Paul Housley

Paul Housley In Dialogue with Steven Cox

Steven CoxI feel that it would be appropriate to open our dialogue by discussing your relationship to art history and artists such as Picassso and Velasquez. It is evident that these specific artists have influenced you, considering that your self-portraits are often in the guise of other artists.

Can you tell me about your reasoning behind morphing yourself with these artists, and perhaps specifically discuss your work Portrait As Picasso’s Self Portrait, 2011?

Paul Housley: A lot of my work has art historical references, they provide me with a number of entry points into making work, producing motifs and helping me understand my relationship with art. I always like to acknowledge my debt to past masters and on one level the work acts as a homage to them. I think it is impossible to make work without engaging with work from the past. Painting in particular is a complex interwoven language that morphs between genres, styles and time lines. Engaging with the past helps me learn and move within this language.

Picasso is a constant for me. He is a big beast of an artist and can be very problematic in terms of influence and referencing. Many artists simply wont touch him and I totally understand, but that is what is appealing to me, I want to climb into the belly of the "Beast" and come out the other side.

SC: Do you feel there are any particular issues within painting, of which Picasso explored, that are still present within painting?

PH: What makes painting still vital and exciting is the constant struggle to somehow capture the human experience in the manipulation and arrangement of simple base materials. Someone like Picasso faced those problems head on and it is the energy and honesty of his engagement that makes him always relevant.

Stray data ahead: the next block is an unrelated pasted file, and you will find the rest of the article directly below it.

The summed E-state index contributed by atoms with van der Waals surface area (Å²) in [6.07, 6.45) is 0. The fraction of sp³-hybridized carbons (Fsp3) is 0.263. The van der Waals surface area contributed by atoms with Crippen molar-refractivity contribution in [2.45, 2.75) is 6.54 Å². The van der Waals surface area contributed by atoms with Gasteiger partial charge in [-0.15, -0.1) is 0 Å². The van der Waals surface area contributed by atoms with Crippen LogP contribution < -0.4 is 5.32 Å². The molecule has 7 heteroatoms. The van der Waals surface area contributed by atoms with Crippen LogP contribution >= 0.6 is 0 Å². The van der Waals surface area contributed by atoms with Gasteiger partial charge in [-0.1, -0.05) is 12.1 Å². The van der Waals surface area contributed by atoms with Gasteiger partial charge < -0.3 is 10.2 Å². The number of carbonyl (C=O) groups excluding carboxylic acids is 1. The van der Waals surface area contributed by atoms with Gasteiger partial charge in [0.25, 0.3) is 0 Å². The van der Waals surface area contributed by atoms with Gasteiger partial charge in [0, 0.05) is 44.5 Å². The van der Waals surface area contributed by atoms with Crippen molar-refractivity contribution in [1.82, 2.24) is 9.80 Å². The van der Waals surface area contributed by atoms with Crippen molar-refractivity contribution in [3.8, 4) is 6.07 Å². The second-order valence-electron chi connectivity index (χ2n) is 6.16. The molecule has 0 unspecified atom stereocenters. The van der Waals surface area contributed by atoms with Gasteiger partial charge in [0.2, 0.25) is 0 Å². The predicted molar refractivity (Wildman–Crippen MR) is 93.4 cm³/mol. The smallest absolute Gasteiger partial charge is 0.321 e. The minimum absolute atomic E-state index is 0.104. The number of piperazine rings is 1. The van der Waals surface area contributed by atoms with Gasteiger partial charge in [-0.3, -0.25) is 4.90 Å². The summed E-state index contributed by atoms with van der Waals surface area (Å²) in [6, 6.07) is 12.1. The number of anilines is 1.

SC: Other than Picasso, the work of Philip Guston is influential to you. For instance, works such as Brush Bucket (2013), Painters Tools (2013) and more recently Fat Neck (2016), all hint at Guston. What is it about Guston that appeals to you?

PH: Guston, like Picasso, is one of those artists who deal with the human condition head on. His work is so direct and clear. It’s complex and sophisticated whilst possessing a real gut instinct. He is very much "there" on the canvas, all his fears, desires and faults laid bare. If you are interested in paint and what it is to be alive you have to look at Guston.

SC: Your paintings span multiple genres: abstraction, still life, landscape, the nude and self-portrait. You are not bound by any one of these. Do you feel conscious of the historical weight connected to these genres when creating a new work?

PH: I am interested in all aspects of painting and all genres. Traditional genres have a fascination for me tied up with the weight and complexity of their histories. In some ways the "subject" matter is the least important aspect of making the work, it is to some extent just something to hang the paint on. I tend to go for simple universal motifs, even possibly banal, putting emphasis on the material reality of the work rather than the image. I often talk of blending genres, referring to the "portrait of the object"